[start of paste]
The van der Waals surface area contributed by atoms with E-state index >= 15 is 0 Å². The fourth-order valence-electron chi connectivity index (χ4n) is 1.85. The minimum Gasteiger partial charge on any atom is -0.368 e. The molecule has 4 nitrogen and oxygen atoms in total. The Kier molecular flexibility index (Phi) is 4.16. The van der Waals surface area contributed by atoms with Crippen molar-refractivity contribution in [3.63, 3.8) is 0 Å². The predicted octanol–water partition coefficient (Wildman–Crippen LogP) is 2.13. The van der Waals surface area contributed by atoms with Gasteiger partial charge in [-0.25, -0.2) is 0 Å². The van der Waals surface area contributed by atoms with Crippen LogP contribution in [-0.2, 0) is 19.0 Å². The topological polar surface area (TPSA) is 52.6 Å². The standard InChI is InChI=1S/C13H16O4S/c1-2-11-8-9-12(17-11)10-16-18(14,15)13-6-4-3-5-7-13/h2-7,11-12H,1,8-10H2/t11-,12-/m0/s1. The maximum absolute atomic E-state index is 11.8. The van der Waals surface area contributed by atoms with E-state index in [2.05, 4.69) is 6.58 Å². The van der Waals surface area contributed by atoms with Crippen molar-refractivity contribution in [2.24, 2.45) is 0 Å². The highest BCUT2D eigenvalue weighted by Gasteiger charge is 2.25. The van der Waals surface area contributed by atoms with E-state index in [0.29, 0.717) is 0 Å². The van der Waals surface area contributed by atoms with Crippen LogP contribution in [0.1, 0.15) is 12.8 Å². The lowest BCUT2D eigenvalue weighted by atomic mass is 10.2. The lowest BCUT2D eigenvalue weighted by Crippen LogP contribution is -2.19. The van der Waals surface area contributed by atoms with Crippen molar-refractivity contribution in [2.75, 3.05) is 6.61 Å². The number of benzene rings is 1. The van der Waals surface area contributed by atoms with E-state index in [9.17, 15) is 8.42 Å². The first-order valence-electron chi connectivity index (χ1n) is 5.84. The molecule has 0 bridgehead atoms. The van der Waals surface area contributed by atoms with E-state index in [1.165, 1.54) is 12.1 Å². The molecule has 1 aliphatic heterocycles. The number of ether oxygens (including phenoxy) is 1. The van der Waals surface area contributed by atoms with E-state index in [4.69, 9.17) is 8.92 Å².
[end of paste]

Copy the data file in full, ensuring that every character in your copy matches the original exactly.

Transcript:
The van der Waals surface area contributed by atoms with E-state index >= 15 is 0 Å². The fourth-order valence-electron chi connectivity index (χ4n) is 1.85. The minimum Gasteiger partial charge on any atom is -0.368 e. The molecule has 4 nitrogen and oxygen atoms in total. The Kier molecular flexibility index (Phi) is 4.16. The van der Waals surface area contributed by atoms with Crippen molar-refractivity contribution in [3.63, 3.8) is 0 Å². The predicted octanol–water partition coefficient (Wildman–Crippen LogP) is 2.13. The van der Waals surface area contributed by atoms with Gasteiger partial charge in [-0.25, -0.2) is 0 Å². The van der Waals surface area contributed by atoms with Crippen LogP contribution in [-0.2, 0) is 19.0 Å². The topological polar surface area (TPSA) is 52.6 Å². The standard InChI is InChI=1S/C13H16O4S/c1-2-11-8-9-12(17-11)10-16-18(14,15)13-6-4-3-5-7-13/h2-7,11-12H,1,8-10H2/t11-,12-/m0/s1. The maximum absolute atomic E-state index is 11.8. The van der Waals surface area contributed by atoms with E-state index in [2.05, 4.69) is 6.58 Å². The van der Waals surface area contributed by atoms with Crippen molar-refractivity contribution in [2.24, 2.45) is 0 Å². The highest BCUT2D eigenvalue weighted by Gasteiger charge is 2.25. The van der Waals surface area contributed by atoms with E-state index in [0.29, 0.717) is 0 Å². The van der Waals surface area contributed by atoms with Crippen LogP contribution in [0.1, 0.15) is 12.8 Å². The lowest BCUT2D eigenvalue weighted by atomic mass is 10.2. The lowest BCUT2D eigenvalue weighted by Crippen LogP contribution is -2.19. The van der Waals surface area contributed by atoms with Crippen molar-refractivity contribution in [2.75, 3.05) is 6.61 Å². The number of benzene rings is 1. The van der Waals surface area contributed by atoms with E-state index in [9.17, 15) is 8.42 Å². The first-order valence-electron chi connectivity index (χ1n) is 5.84. The molecule has 0 bridgehead atoms. The van der Waals surface area contributed by atoms with E-state index in [1.165, 1.54) is 12.1 Å². The molecule has 1 aliphatic heterocycles. The number of ether oxygens (including phenoxy) is 1. The van der Waals surface area contributed by atoms with E-state index in [4.69, 9.17) is 8.92 Å².